Each driver is represented in a different color, with lines connecting his rankings. For example, the dark purple lines show Denny Hamlin rising from third to first over these three races. The light blue lines at the bottom show Alex Bowman plummeting from seventh to 12th.

The messier the lines between two races, the more the playoffs were shaken up. Because it’s hard to quantify “messiness,” I counted each time one driver’s line crossed another driver’s line.

Each crossing indicates two drivers changed places in the rankings. The number of intersections between Bristol and Las Vegas, for example, tells you how much Las Vegas shook up the standings.

Three intersecting lines count as three shake-ups because there are three pairs of drivers crossing.

In 2021, Las Vegas had nine intersections, Talladega 13 and the Roval only five. This seems consistent with our hypothesis that Talladega is the biggest shaker-upper in the second round.

Talladega Timeline

In addition to being only one point, the 2021 Talladega contest poses another problem. Bubba Wallace won the rain-shortened race, which went 311 miles instead of the scheduled 500 miles.

That raises the possibility that 2021 might not be the most representative year for Talladega races. I therefore repeated the analysis going back to 2017. Since we didn’t have stage racing — and thus stage points — before 2017, it doesn’t make sense to compare previous years.

The table below shows the shake-up index from 2017-2021. Note that the first and third races changed from year to year.

A table summarizing the shake-up index for Talladega and other races in the second playoff round from 2017-2021

This five years of data show that Talladega wasn’t always the race that most shook-up this round of playoffs. From 2017-19, Dover and Charlotte held that honor. That’s surprising, especially in 2017. That’s the year 26 of 40 cars failed to finish the Talladega race and NASCAR parked Jimmie Johnson and Matt DiBenedetto.

In 2020, the three races had just about equal shake-up indices.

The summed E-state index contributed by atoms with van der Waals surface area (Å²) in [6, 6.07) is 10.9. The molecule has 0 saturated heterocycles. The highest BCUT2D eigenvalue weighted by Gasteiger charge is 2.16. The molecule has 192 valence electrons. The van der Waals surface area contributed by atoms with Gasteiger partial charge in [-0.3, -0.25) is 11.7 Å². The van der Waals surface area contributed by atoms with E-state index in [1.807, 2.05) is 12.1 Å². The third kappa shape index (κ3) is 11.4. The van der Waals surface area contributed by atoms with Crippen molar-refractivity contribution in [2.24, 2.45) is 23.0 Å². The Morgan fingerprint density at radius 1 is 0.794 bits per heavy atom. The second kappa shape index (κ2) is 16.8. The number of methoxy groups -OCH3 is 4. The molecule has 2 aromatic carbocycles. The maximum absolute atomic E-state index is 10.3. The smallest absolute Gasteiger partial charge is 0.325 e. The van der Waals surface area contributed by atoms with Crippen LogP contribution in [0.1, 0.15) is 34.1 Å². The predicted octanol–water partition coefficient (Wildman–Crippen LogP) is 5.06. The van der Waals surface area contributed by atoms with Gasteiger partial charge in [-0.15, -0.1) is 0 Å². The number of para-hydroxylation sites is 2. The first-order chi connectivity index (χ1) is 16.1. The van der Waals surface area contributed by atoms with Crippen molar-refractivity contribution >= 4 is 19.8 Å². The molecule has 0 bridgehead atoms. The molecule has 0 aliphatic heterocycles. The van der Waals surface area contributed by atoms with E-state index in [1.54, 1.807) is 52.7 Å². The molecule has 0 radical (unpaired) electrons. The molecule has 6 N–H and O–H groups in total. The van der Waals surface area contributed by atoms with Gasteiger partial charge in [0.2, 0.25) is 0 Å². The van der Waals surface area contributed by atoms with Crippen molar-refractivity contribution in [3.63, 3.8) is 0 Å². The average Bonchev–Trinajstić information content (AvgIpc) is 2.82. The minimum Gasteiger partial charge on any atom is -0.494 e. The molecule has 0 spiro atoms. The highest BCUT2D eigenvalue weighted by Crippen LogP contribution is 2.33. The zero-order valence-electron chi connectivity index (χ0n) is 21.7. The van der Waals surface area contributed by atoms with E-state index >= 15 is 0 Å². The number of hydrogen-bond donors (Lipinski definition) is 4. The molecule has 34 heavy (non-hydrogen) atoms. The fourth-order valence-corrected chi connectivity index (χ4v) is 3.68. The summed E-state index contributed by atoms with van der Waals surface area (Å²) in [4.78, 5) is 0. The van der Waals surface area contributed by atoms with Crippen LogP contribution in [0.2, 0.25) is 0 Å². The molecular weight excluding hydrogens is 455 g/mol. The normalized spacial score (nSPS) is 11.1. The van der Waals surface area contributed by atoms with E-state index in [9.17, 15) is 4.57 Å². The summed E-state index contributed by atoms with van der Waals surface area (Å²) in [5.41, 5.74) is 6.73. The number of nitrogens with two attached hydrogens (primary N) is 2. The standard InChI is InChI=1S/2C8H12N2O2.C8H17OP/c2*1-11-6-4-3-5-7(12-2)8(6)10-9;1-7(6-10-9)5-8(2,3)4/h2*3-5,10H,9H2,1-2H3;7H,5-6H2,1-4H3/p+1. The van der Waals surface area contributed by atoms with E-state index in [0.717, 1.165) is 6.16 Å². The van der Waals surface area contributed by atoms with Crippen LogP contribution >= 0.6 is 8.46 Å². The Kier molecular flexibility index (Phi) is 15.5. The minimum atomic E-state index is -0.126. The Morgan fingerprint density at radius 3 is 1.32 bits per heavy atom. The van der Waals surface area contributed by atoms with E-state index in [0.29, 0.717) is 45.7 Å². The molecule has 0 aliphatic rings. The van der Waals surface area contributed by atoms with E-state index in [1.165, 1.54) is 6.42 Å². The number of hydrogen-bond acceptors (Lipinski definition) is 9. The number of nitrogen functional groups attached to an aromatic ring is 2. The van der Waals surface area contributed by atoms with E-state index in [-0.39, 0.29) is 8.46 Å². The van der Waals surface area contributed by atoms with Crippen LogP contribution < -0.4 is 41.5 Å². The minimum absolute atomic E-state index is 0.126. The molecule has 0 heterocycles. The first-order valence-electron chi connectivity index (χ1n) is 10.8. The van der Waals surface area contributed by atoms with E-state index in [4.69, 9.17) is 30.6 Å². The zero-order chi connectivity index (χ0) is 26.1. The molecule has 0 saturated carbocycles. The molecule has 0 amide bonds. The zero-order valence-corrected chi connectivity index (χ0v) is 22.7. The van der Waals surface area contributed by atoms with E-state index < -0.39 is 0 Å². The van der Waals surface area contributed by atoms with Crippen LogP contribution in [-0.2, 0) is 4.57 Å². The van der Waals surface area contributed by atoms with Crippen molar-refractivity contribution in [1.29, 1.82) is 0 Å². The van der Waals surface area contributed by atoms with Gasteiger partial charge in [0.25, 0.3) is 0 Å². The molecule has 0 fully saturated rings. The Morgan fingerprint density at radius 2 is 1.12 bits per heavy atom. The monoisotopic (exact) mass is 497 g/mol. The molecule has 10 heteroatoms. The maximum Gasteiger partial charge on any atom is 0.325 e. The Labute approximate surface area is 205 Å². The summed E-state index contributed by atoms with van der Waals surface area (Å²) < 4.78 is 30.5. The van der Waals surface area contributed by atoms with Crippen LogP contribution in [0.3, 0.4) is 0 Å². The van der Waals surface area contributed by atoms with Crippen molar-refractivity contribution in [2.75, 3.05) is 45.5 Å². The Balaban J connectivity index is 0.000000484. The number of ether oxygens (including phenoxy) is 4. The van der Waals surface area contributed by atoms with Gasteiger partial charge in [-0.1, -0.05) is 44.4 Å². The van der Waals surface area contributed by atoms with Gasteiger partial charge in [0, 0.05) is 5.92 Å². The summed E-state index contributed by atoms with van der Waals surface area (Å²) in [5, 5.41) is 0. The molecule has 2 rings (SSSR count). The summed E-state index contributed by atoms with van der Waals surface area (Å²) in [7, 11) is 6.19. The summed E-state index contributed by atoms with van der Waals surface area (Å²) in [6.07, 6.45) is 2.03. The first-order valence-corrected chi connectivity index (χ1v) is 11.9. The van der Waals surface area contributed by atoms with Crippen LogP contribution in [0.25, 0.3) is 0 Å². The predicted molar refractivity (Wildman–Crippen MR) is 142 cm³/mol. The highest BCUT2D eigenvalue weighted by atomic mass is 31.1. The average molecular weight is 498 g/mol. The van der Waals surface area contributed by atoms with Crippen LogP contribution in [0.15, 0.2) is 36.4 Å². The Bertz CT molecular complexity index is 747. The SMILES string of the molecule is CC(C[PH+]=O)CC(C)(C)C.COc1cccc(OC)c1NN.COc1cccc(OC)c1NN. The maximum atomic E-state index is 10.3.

The Roval has been the third playoff race for only two years. It was equally chaotic with Talladega in terms of affecting the standings in 2020, but less so in 2021. Kansas beat the Roval for switching up the playoff standings twice.

 A caveat for the first race

If you’re surprised to see a larger shake-up for the first race in the second round of the playoffs, you’re not alone.

The 2021 fall Las Vegas race was remarkably uneventful. There were only two DNFs, both non-playoff cars. And one single-car accident that, again, didn’t involve a playoff car. Yet it had a shake-up index of nine.

It turns out that this is a side-effect of the re-seeding protocol.

The graph below shows the same time period as the rankings graph, but reports total points for the top-12 drivers.

A scatter plot showing how points changed for the top-12 playoff drivers in 2021 in the second round of the playoffs

Immediately after re-seeding, the drivers are separated by 57 points from first to 12th. If you omit Kyle Larson’s 30-point lead, the bottom 11 drivers are separated by only 27 points.

Since a driver can earn a maximum of 60 points in a single race, the first race in a round has a lot more impact in changing the standings. In effect, the first race decompresses the re-seeding compression.

After Las Vegas, the 12 playoff drivers were separated by 78 points. After Talladega, the margin grew to 98 points.

The larger numbers for the first races in any round are more due to the re-seeding-induced points compression than to the nature of the track.

Applied to 2022

Drivers don’t have to win at Talladega. They just have to finish ahead of the other playoff drivers. In fact, if a given driver can’t win, the next best case for him is if none of the other playoff drivers win, either.

The largest drop in positions a driver has seen from Talladega is five — and that’s from the rain-shortened 2021 race. On the other hand, drivers have also seen as much as an eight-position gain in the standings following Talladega. That gain was after the 2017 race where more than half the field failed to finish, but at least one driver has come out of the fall Talladega race each of the last four years up at least three positions.

As far as the stats for this year’s second round playoffs so far: Last week’s Texas race had a shake-up index of 14. That’s higher than all but the first year of the stage-racing playoff era.